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online mathematics practice tests, web-based mathematics games, and an interactive whiteboard on student mathematics achievement. Individual student raw scores will be calculated for the overall tests (pretest and posttest) and for the content strands of the achievement tests (problem solving, computation and estimation, and patterns and relationships). Those raw scores will be converted to percentages. Percentage differences between each student's overall achievement on the pretest and posttest, as well as, percentage differences between each student's achievement on the content strands of the pretest and posttest will be determined. In addition, percentage differences between the class' overall achievement on the pretest and posttest and percentage differences between the class' achievement on each of the content stands of the pretest and posttest will be calculated. For research question 2, data will be gathered from student journals (Appendix D) and teacher observation notes (Appendix E) in order to identify the experiences of third-grade students as they use an interactive whiteboard, online mathematics tests, and web-based mathematics games to review mathematics concepts. Data from the student journals will be gathered, culled, and categorized. Themes and sub-themes will emerge. Percentages for themes and sub-themes will be determined. Teacher observation data will be described according to the technical issues, teacher/student interactions, and student/student interactions for each of the technologies of the research intervention (interactive whiteboard, CRCT practice tests, and Webbased mathematics games). A narrative description of those observations will be provided.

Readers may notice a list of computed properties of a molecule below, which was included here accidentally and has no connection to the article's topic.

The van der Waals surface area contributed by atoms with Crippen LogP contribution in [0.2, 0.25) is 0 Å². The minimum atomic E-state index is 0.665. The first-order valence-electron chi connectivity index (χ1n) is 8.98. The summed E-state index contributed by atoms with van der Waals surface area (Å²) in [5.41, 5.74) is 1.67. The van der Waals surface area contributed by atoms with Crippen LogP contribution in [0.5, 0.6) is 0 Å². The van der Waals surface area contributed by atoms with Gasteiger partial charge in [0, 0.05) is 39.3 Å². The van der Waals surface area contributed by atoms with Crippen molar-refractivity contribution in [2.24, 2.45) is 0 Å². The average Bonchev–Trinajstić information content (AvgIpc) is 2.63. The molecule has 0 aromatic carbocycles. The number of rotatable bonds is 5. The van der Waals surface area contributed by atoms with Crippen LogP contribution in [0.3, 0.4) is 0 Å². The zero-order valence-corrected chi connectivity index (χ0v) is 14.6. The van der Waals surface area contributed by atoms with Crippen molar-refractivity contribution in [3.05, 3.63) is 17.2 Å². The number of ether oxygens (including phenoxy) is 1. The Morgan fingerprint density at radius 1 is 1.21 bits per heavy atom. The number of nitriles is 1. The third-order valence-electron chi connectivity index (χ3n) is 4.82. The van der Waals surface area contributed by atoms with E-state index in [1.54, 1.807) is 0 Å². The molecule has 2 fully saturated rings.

Use of Web-Based Data to address student perceptions toward solving problems on mathematics tests, as described in research question 3, will be gathered from the student pretest and posttest survey (Appendix C) and from student interviews (Appendix F). For data from the student pretest and posttest survey, a mean score for each student's response to each item on the survey will be